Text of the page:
26. M. Böni-Schnetzler and M. Y. Donath, “Increased IL-1β activation, the culprit not only for defective insulin secretion but also for insulin resistance?” Cell Research, vol. 21, no. 7, pp. 995–997, 2011. View at Publisher · View at Google Scholar · View at Scopus
  27. R. Stienstra, L. A. B. Joosten, T. Koenen et al., “The inflammasome-mediated caspase-1 activation controls adipocyte differentiation and insulin sensitivity,” Cell Metabolism, vol. 12, no. 6, pp. 593–605, 2010. View at Publisher · View at Google Scholar · View at Scopus
  28. B. Vandanmagsar, Y. H. Youm, A. Ravussin et al., “The NLRP3 inflammasome instigates obesity-induced inflammation and insulin resistance,” Nature Medicine, vol. 17, no. 2, pp. 179–188, 2011. View at Publisher · View at Google Scholar · View at Scopus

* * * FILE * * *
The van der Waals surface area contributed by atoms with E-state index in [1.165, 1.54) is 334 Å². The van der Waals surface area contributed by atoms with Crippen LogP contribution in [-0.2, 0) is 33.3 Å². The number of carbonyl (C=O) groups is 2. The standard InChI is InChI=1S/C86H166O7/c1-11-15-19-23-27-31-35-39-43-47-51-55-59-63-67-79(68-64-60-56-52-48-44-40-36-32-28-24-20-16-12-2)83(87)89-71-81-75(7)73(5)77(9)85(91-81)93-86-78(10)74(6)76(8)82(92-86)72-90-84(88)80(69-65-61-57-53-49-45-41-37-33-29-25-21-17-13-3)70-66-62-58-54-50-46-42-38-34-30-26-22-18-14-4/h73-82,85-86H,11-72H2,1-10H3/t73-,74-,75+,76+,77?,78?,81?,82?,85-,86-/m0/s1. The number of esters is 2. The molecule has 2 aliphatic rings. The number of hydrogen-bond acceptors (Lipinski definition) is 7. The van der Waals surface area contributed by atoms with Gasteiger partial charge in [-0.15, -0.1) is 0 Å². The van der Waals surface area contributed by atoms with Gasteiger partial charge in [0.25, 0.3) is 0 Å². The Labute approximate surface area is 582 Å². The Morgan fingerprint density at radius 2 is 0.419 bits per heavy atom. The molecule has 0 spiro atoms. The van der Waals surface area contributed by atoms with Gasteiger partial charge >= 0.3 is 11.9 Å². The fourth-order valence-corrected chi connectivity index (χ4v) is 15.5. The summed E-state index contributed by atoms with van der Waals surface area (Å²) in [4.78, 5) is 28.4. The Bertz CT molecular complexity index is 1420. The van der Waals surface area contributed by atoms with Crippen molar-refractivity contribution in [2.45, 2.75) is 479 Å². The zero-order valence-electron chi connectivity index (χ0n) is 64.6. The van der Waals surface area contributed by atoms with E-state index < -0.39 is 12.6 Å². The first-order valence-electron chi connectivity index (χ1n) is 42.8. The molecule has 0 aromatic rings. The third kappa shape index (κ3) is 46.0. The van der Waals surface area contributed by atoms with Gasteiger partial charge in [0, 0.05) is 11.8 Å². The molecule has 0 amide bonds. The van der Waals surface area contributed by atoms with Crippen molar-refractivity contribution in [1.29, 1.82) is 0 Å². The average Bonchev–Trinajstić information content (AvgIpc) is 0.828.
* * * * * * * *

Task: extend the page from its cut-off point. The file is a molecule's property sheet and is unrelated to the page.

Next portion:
29. H. Wen, D. Gris, Y. Lei et al., “Fatty acid–induced NLRP3-ASC inflammasome activation interferes with insulin signaling,” Nature Immunology, vol. 12, no. 5, pp. 408–415, 2011. View at Publisher · View at Google Scholar · View at Scopus
  30. B. Knight, V. B. Matthews, B. Akhurst et al., “Liver inflammation and cytokine production, but not acute phase protein synthesis, accompany the adult liver progenitor (oval) cell response to chronic liver injury,” Immunology and Cell Biology, vol. 83, no. 4, pp. 364–374, 2005. View at Publisher · View at Google Scholar · View at Scopus
  31. D. R. McIlwain, T. Berger, and T. W. Mak, “Caspase functions in cell death and disease,” Cold Spring Harbor Perspectives in Biology, vol. 7, no. 4, article a008656, 2015. View at Publisher · View at Google Scholar · View at Scopus